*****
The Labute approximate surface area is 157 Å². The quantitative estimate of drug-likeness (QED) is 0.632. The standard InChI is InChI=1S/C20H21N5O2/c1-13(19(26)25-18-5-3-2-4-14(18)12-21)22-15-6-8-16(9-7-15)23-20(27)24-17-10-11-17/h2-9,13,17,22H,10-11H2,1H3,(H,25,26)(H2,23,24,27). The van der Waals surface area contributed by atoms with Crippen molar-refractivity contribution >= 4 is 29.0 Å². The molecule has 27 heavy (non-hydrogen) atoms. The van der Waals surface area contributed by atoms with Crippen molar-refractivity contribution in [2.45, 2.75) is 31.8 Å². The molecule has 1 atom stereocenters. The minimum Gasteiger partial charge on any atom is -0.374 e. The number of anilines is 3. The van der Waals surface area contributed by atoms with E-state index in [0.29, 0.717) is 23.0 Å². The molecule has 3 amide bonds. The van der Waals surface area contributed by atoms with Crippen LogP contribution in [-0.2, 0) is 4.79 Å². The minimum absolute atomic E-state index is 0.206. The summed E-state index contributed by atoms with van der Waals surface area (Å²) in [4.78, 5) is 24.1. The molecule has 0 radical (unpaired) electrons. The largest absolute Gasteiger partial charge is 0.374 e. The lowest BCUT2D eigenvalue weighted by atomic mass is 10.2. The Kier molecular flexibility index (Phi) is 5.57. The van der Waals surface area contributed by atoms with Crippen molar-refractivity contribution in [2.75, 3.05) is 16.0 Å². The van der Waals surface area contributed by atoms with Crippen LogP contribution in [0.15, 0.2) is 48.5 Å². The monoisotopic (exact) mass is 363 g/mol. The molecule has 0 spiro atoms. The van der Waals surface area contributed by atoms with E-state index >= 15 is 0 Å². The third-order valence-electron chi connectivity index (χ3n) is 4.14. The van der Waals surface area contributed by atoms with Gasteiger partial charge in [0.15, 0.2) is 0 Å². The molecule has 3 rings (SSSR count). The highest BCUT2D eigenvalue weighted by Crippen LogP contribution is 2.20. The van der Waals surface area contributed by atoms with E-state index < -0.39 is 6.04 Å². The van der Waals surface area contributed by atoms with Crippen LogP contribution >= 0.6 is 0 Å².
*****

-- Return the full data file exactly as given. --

The Labute approximate surface area is 157 Å². The quantitative estimate of drug-likeness (QED) is 0.632. The standard InChI is InChI=1S/C20H21N5O2/c1-13(19(26)25-18-5-3-2-4-14(18)12-21)22-15-6-8-16(9-7-15)23-20(27)24-17-10-11-17/h2-9,13,17,22H,10-11H2,1H3,(H,25,26)(H2,23,24,27). The van der Waals surface area contributed by atoms with Crippen molar-refractivity contribution >= 4 is 29.0 Å². The molecule has 27 heavy (non-hydrogen) atoms. The van der Waals surface area contributed by atoms with Crippen molar-refractivity contribution in [2.45, 2.75) is 31.8 Å². The molecule has 1 atom stereocenters. The minimum Gasteiger partial charge on any atom is -0.374 e. The number of anilines is 3. The van der Waals surface area contributed by atoms with E-state index in [0.29, 0.717) is 23.0 Å². The molecule has 3 amide bonds. The van der Waals surface area contributed by atoms with Crippen LogP contribution in [-0.2, 0) is 4.79 Å². The minimum absolute atomic E-state index is 0.206. The summed E-state index contributed by atoms with van der Waals surface area (Å²) in [4.78, 5) is 24.1. The molecule has 0 radical (unpaired) electrons. The largest absolute Gasteiger partial charge is 0.374 e. The lowest BCUT2D eigenvalue weighted by atomic mass is 10.2. The Kier molecular flexibility index (Phi) is 5.57. The van der Waals surface area contributed by atoms with Crippen molar-refractivity contribution in [2.75, 3.05) is 16.0 Å². The van der Waals surface area contributed by atoms with Crippen LogP contribution in [0.15, 0.2) is 48.5 Å². The monoisotopic (exact) mass is 363 g/mol. The molecule has 0 spiro atoms. The van der Waals surface area contributed by atoms with E-state index >= 15 is 0 Å². The third-order valence-electron chi connectivity index (χ3n) is 4.14. The van der Waals surface area contributed by atoms with Gasteiger partial charge in [0.15, 0.2) is 0 Å². The molecule has 3 rings (SSSR count). The highest BCUT2D eigenvalue weighted by Crippen LogP contribution is 2.20. The van der Waals surface area contributed by atoms with E-state index < -0.39 is 6.04 Å². The van der Waals surface area contributed by atoms with Crippen LogP contribution >= 0.6 is 0 Å².